Wisconsin is the next front in the Republican war on women – Republicans there are promoting a radical agenda that strips the social safety net that women rely on to care for themselves and their families. Election Day is August 9 and we’re doing everything we can to turn out the vote. Folks all over the country are helping out – and you can join us at emilyslist.org.

This is the year when we start playing offense, by electing women who fight for what women and families really need. It all leads up to taking back the House in 2012.

2012 is a massive year for women in the Senate, too. Six women – that’s half of the Democratic female Senators – are up for re-election. And they are some of the best legislators we have in Washington. Champions like Kirsten Gillibrand, Dianne Feinstein, and Maria Cantwell. We have to protect those seats and we have to send them reinforcements. EMILY’s List has already endorsed Shelley Berkley in Nevada and Mazie Hirono in Hawaii – and stay tuned, there are going to be even more.

What advice would you give to young women who are considering entering politics?
Just go for it! Seriously, you can absolutely get involved and make a difference. There are resources available to you whether you want to run for office or run a campaign – EMILY’s List can help. We have trainings all over the country – look one up in your area and check it out.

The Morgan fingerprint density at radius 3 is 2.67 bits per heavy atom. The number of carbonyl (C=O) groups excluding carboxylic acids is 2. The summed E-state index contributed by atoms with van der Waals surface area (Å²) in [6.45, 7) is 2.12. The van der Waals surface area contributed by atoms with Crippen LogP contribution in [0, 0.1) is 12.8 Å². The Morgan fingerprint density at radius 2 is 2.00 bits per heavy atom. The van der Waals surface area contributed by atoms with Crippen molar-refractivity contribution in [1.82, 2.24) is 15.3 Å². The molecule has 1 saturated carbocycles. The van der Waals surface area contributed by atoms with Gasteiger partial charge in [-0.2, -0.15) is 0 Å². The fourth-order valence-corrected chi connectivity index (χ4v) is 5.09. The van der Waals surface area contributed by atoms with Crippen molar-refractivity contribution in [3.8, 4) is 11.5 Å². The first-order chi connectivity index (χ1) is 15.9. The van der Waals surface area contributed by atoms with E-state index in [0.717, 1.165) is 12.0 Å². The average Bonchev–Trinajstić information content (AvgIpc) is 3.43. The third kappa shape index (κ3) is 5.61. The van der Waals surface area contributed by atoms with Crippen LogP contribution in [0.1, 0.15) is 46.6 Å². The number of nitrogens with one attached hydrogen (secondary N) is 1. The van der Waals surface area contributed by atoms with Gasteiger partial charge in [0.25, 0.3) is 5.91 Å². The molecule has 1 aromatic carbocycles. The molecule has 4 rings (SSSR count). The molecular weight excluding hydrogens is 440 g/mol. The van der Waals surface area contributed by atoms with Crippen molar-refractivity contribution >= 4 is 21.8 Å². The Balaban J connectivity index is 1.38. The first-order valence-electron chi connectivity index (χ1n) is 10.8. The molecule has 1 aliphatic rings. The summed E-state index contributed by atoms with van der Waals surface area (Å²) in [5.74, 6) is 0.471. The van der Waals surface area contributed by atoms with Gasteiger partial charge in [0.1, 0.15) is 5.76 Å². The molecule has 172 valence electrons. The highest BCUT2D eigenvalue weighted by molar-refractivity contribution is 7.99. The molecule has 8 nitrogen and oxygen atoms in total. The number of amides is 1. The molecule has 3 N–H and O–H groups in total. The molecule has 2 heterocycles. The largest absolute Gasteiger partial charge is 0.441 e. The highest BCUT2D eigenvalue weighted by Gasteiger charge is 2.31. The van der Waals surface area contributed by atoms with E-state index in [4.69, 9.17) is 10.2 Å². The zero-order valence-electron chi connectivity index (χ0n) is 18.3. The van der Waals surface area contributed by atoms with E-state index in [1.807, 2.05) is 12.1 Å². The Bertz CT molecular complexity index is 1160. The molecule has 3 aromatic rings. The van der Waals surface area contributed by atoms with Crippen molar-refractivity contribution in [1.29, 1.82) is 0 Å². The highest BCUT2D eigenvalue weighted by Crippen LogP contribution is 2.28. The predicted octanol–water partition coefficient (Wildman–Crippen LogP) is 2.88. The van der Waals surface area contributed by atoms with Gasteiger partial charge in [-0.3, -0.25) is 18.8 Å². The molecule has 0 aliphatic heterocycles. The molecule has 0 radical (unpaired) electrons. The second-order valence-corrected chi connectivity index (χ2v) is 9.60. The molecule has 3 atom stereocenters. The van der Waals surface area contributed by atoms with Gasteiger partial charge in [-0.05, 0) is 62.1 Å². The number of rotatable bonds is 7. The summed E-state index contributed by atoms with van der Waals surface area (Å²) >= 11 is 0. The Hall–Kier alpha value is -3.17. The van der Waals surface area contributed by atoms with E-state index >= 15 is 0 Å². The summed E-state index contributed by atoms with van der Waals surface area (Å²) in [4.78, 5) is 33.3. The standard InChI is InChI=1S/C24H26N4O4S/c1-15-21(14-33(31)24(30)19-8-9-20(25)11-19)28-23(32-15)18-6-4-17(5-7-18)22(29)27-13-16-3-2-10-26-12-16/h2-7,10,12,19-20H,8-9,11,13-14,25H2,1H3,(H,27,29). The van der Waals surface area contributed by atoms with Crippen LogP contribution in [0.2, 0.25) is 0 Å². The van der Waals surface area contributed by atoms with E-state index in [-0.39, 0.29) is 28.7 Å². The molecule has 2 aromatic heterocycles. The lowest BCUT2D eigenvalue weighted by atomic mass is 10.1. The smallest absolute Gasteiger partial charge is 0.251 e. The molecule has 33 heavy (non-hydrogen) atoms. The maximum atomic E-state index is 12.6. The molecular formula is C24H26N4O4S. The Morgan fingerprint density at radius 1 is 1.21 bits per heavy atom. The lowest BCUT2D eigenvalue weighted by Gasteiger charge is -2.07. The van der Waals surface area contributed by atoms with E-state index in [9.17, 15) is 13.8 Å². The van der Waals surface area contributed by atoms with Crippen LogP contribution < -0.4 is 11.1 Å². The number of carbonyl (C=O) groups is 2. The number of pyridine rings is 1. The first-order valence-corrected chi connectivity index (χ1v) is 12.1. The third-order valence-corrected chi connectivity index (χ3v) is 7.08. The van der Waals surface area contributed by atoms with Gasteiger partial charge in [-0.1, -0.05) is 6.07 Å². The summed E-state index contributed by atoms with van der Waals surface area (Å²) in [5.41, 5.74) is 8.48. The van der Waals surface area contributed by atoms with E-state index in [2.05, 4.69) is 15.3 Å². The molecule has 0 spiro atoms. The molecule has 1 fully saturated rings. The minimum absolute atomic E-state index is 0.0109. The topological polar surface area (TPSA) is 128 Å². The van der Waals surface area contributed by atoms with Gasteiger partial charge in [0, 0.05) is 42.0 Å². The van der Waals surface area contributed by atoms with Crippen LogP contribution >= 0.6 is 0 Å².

We will only improve the policies of our government when we send more Democratic women to Washington and to governor’s mansions. And there is actually a handbook for running – women all over the country are doing it and you can too.

Go to the website right now and read our blog, check out our candidates, volunteer for a campaign in your area. Nothing is better than going out to volunteer right now. I guarantee there is an awesome woman running for something in your area. Volunteer. You’ll help her, and you’ll build your network, which means you’ll expand our network of women involved in politics.

In your opinion, what are the most effective ways for individuals to help pro-choice women get elected?
I have four quick ones:

  • Donate time and money. Both are absolutely needed.
  • Talk to your friends, neighbors, women you might not even know yet. Women talking to women is one of the most powerful ways to influence an election. Join our grassroots activist team, Team EMILY – we can set you up with phone lists in districts that matter. You can make calls and you can really make a difference.
  • I was serious before: tell your friend to run. Maybe tell yourself, too.
  • And don’t forget to vote! Also, drag everyone you know with you.
About Sarah:
Sarah's first book, Generation Roe: Inside the Future of the Pro-Choice Movement, will be out March 2013. For more information, follow her on Twitter @saraherdreich, or check out saraherdreich.com.

Comments

  1. Totally catching up on posts, here. Great interview! I just signed up for one of EMILY’s list training sessions. Looking forward to learning how I can help candidates more effectively.

  2. This is exactly the message that feminists need to be putting out there: “run, women, run!” Unless and until women comprise 50% of the candidates will they have a chance to occupy 50% of the political offices. Until women run 50% of the time, there is no argument to be made that the lack of women in office is due to sexism. It’s really, really hard to win if you don’t bother to run.